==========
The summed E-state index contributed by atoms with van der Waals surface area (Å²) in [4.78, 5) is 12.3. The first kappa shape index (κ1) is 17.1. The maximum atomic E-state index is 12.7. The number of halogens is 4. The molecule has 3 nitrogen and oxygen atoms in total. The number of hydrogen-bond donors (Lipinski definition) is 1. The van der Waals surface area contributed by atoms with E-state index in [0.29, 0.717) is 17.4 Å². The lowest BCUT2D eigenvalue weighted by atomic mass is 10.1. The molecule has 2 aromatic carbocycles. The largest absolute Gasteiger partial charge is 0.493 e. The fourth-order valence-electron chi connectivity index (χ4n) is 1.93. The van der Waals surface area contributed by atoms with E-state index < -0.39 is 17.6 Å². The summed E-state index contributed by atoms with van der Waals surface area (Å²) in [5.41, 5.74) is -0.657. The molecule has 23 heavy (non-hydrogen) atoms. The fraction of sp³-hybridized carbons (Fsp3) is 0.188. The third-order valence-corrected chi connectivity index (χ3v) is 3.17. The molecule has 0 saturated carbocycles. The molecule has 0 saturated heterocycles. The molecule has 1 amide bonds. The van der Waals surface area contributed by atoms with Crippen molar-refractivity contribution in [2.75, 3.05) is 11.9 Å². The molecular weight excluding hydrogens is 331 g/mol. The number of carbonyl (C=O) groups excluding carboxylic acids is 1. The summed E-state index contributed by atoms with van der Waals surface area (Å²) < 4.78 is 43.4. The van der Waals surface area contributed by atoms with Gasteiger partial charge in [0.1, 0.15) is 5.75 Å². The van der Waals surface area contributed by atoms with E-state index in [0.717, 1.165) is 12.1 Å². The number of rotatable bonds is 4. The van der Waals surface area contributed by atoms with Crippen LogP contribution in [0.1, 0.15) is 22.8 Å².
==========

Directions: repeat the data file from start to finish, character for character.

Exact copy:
The summed E-state index contributed by atoms with van der Waals surface area (Å²) in [4.78, 5) is 12.3. The first kappa shape index (κ1) is 17.1. The maximum atomic E-state index is 12.7. The number of halogens is 4. The molecule has 3 nitrogen and oxygen atoms in total. The number of hydrogen-bond donors (Lipinski definition) is 1. The van der Waals surface area contributed by atoms with E-state index in [0.29, 0.717) is 17.4 Å². The lowest BCUT2D eigenvalue weighted by atomic mass is 10.1. The molecule has 2 aromatic carbocycles. The largest absolute Gasteiger partial charge is 0.493 e. The fourth-order valence-electron chi connectivity index (χ4n) is 1.93. The van der Waals surface area contributed by atoms with E-state index < -0.39 is 17.6 Å². The summed E-state index contributed by atoms with van der Waals surface area (Å²) in [5.41, 5.74) is -0.657. The molecule has 23 heavy (non-hydrogen) atoms. The fraction of sp³-hybridized carbons (Fsp3) is 0.188. The third-order valence-corrected chi connectivity index (χ3v) is 3.17. The molecule has 0 saturated carbocycles. The molecule has 0 saturated heterocycles. The molecule has 1 amide bonds. The van der Waals surface area contributed by atoms with Crippen molar-refractivity contribution in [2.75, 3.05) is 11.9 Å². The molecular weight excluding hydrogens is 331 g/mol. The number of carbonyl (C=O) groups excluding carboxylic acids is 1. The summed E-state index contributed by atoms with van der Waals surface area (Å²) < 4.78 is 43.4. The van der Waals surface area contributed by atoms with Gasteiger partial charge in [0.1, 0.15) is 5.75 Å². The van der Waals surface area contributed by atoms with E-state index in [0.717, 1.165) is 12.1 Å². The number of rotatable bonds is 4. The van der Waals surface area contributed by atoms with Crippen LogP contribution in [0.1, 0.15) is 22.8 Å².